17. The medium of claim 16, wherein the method includes:
storing session context associated with the telephony session and the first atomic application in the context repository based on the session ID; and
invoking a second atomic web service application using the session ID to coordinate events and context between the telephony session and the first and the second atomic applications.
18. The medium of claim 17, wherein invoking the first atomic application includes invoking a group list management service and invoking the second atomic application includes invoking a location service.
19. The medium of claim 18, wherein the method includes:
storing session context associated with the telephony session and the first and the second atomic applications in the context repository based on the session ID; and
invoking a third atomic web service application using the session ID to coordinate events and context between the telephony session and the first, the second, and the third atomic applications.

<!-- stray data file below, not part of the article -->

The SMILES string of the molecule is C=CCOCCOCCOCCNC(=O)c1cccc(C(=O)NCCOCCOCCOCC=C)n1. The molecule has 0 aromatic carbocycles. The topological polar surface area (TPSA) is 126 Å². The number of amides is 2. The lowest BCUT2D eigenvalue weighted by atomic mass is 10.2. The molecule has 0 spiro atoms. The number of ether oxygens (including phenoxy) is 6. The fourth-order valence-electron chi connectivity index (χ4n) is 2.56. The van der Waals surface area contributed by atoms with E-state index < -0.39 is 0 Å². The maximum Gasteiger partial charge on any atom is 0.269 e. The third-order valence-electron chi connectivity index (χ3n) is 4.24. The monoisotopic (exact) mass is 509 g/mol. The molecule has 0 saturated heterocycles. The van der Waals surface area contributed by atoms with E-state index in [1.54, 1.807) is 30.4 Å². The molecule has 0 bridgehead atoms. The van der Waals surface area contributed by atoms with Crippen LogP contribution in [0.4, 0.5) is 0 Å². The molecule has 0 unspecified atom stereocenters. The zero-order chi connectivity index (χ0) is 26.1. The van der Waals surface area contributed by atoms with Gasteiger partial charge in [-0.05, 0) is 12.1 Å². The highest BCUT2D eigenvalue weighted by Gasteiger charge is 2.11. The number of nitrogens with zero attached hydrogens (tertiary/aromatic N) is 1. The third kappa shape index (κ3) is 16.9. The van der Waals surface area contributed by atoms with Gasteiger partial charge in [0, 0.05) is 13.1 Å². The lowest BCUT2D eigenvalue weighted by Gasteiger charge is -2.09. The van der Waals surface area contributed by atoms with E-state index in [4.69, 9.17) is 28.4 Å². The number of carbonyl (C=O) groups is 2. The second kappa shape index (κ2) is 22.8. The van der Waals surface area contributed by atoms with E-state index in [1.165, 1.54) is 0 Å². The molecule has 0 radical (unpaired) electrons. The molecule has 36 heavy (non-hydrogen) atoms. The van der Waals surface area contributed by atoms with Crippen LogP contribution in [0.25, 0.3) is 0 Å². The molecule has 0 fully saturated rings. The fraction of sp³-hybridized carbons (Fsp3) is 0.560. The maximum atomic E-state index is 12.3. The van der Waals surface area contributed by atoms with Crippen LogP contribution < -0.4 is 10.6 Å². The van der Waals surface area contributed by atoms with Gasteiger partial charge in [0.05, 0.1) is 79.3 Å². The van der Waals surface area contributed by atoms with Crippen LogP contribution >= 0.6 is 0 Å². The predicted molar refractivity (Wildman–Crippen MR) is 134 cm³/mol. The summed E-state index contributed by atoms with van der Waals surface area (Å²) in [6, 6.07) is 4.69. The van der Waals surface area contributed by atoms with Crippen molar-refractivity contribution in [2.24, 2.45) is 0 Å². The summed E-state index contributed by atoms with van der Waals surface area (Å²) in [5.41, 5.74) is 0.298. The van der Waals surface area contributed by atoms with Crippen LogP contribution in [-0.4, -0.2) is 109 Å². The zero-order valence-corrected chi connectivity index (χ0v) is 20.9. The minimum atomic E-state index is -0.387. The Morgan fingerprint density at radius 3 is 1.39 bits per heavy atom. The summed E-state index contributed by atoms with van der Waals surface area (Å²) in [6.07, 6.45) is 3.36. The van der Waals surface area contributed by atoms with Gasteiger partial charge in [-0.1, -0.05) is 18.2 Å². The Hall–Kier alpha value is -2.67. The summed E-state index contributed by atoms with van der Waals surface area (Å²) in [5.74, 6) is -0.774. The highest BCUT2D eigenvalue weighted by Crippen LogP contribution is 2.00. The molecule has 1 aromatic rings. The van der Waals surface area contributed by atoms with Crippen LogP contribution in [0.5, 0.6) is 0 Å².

20. The medium of claim 19, wherein invoking a third atomic web application includes invoking a conferencing service.
21. A telephony and web service system, comprising:
an application server having access to a web service;
a wireless device with an application to request the web service from the application server over a network; and
wherein the application server includes program instructions which are executable to:
coordinate telephony events using ccXML;
extract a ccXML session identification (ID) in association with a telephony session;
store a session context associated with the telephony session in a context repository based on the session ID;
retrieve the session context using the session ID; and
use the session context to invoke the web service.
22. The system of claim 21, wherein the application server includes program instructions which are executable to:
store session context, including a list of participants associated with the telephony session, in the context repository; and
use the list of participants as input to invoke the web service.
23. The system of claim 21, wherein the application server includes program instructions which are executable to use a ccXML agent acting a client endpoint in the telephony invoke the web service.